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Sexuality and Reproductive Issues (PDQ®): Supportive care - Health Professional Information [NCI] - Treatment of Sexual Problems in People With Cancer

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When women experience changes in arousal, most notably vaginal dryness and irritation, vaginal moisturizers (e.g., Replens) and water-based lubricants (e.g., Astroglide and K-Y Liquid) may be suggested, especially in women who cannot use estrogen replacement. The approval of the estradiol-releasing vaginal ring (Estring), containing a slow-release preparation, 2 mg of micronized 17-beta-estradiol, may also provide a less risky alternative to systemic estrogen replacement for women with postmenopausal vaginal atrophy.[45][Level of evidence: I][46] Estring has demonstrated a decreased recurrence of urinary tract infections in postmenopausal women and a significant maturing effect on vaginal and urethral mucosal cells, decreasing the urogenital symptoms of postmenopausal women.[47][Level of evidence: I]

Another alternative to local estrogen replacement is the first-available 25-μg 17-beta-estradiol vaginal tablet (Vagifem). A study comparing Vagifem tablets with 1.25-mg conjugated equine estrogen vaginal cream (Premarin) found both to be equivalent in relieving symptoms of atrophic vaginitis, with patients who received Vagifem experiencing less endometrial proliferation or hyperplasia. This study also found that women rated vaginal tablets more favorably than vaginal cream.[48][Level of evidence: I] The long-term safety of the use of vaginal estrogens by women who should avoid estrogens has not been determined.

If changes in arousal are also associated with the endocrine changes of menopause, the option and evaluation of hormone replacement may be discussed. Some women may experience discomfort with penetration around the vaginal entrance and can learn to relax the pubococcygeus muscles with Kegel exercises.[38,49,50] Women who have lost vaginal depth or caliber as a result of pelvic surgery, radiation therapy, or graft-versus-host disease may also benefit from a program of inserting vaginal dilators of gradually increasing sizes, and at the same time, learning exercises to better relax the muscles surrounding the vaginal entrance.[38,51] Some women may also benefit, at least in the short term after cancer treatment, from lubricant or anesthetic gels to prevent pain in tender, dry vulvar areas.[52][Level of evidence: I]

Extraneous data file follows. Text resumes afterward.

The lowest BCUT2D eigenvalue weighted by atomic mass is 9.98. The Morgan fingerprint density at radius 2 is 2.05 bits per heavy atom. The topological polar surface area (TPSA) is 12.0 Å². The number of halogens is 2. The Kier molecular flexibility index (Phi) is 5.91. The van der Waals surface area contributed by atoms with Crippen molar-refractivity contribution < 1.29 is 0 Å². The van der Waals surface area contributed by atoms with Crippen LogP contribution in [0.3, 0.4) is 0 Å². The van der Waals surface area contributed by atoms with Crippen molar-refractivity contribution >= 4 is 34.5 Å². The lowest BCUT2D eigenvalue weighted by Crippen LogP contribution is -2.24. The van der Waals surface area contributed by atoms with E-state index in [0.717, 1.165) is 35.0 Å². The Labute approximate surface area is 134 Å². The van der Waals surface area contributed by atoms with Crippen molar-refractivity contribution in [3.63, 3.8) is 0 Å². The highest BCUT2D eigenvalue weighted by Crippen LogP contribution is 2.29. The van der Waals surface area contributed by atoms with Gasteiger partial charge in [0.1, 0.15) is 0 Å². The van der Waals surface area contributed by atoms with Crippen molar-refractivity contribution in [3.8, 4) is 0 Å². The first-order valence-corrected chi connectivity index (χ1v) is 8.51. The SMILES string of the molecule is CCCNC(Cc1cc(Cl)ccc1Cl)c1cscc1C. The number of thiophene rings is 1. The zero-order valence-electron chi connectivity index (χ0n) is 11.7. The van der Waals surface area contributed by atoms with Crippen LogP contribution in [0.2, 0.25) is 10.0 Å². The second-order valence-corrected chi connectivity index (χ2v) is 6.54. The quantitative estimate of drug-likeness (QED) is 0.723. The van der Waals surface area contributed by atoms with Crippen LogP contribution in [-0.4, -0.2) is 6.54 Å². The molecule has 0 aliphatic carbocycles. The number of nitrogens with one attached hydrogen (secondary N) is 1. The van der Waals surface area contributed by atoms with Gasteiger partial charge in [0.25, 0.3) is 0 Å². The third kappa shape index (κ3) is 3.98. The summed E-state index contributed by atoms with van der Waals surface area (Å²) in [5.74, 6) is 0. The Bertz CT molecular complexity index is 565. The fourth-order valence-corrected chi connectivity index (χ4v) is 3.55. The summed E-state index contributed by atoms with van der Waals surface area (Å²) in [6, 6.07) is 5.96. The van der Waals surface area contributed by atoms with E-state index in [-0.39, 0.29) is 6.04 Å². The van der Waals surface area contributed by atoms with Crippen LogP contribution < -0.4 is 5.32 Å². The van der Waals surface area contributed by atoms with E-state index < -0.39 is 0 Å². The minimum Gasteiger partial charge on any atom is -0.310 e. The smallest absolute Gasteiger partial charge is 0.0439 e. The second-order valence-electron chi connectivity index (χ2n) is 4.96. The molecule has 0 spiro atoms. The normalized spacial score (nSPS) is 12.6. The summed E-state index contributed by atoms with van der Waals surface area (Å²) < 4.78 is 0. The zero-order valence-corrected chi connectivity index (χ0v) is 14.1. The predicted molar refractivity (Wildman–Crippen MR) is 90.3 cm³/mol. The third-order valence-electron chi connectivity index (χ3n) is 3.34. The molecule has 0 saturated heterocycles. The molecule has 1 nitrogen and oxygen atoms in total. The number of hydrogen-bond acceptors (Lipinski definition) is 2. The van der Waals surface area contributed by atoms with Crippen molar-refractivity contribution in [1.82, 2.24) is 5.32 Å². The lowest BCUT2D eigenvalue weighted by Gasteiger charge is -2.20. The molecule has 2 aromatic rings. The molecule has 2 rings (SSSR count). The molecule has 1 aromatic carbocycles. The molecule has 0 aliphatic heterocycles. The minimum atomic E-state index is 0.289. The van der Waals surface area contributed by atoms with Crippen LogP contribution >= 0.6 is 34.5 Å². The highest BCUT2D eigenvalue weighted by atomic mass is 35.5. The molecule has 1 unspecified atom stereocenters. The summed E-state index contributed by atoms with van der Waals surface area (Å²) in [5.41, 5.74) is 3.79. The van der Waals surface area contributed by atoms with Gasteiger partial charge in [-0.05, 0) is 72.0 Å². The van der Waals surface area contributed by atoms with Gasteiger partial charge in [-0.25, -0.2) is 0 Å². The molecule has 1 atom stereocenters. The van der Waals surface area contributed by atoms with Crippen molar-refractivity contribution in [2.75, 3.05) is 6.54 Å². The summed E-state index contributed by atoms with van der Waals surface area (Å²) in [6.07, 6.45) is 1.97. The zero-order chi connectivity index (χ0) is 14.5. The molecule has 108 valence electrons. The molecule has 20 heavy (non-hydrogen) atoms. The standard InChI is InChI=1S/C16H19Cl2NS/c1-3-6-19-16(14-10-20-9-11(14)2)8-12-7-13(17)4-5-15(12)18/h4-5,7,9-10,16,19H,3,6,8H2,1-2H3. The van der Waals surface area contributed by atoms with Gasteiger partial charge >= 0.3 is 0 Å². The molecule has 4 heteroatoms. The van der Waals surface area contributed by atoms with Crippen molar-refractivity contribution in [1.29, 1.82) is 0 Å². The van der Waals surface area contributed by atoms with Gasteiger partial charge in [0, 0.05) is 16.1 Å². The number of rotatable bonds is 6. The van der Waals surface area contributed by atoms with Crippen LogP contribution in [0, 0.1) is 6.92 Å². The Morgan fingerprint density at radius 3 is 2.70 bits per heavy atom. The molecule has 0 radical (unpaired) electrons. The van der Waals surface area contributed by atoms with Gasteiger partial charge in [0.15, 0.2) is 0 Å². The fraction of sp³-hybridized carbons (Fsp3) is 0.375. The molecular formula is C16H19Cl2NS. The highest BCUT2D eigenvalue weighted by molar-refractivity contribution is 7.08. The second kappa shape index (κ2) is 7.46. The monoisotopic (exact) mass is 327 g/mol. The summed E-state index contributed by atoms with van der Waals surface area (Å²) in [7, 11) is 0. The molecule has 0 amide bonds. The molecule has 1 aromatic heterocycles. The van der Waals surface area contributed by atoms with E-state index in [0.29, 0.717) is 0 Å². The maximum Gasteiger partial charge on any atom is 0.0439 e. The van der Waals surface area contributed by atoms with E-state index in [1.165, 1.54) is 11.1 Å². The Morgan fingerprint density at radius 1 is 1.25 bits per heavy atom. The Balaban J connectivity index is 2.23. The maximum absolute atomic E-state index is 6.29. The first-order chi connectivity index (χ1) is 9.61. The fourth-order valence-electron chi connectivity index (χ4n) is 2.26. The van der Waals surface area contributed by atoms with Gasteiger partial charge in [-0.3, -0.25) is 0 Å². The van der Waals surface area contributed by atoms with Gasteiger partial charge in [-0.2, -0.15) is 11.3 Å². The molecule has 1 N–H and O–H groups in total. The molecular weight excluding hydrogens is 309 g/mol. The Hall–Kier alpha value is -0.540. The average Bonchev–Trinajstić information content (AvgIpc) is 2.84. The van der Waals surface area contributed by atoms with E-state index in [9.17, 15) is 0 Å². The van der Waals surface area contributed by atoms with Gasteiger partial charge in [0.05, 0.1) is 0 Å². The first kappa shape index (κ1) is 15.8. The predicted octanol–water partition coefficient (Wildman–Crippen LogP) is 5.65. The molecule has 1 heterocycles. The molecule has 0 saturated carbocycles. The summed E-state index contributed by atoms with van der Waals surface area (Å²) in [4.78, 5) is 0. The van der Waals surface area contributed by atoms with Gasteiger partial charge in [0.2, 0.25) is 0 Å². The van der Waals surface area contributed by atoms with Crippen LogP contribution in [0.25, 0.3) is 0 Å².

The FDA approved a nonpharmaceutical device to aid sexual arousal in women. The EROS clitoral therapy device (EROS-CTD) creates a gentle suction over the clitoris to increase blood flow and sensation. This device is only available by prescription and is clinically indicated for the treatment of female sexual dysfunction. It is expected to be particularly effective in postmenopausal women, women who have had hysterectomies, and those women who have surgically induced menopause.[53] The efficacy of EROS therapy has been supported by several small pilot studies,[54][Level of evidence: III][55,56] one of which specifically examined its efficacy in alleviating the symptoms of sexual dysfunction among women with a history of irradiated cervical cancer.[55][Level of evidence: II] Three months posttherapy, this study found statistically significant improvements in all domains evaluated, which included increased sexual desire, arousal, lubrication, orgasm, sexual satisfaction, and reduced pain. Additionally, follow-up gynecological examinations revealed improved vaginal elasticity, mucosal color, and moisture and decreased bleeding and ulceration. Randomized controlled trials are warranted to fully assess the benefits of EROS therapy.

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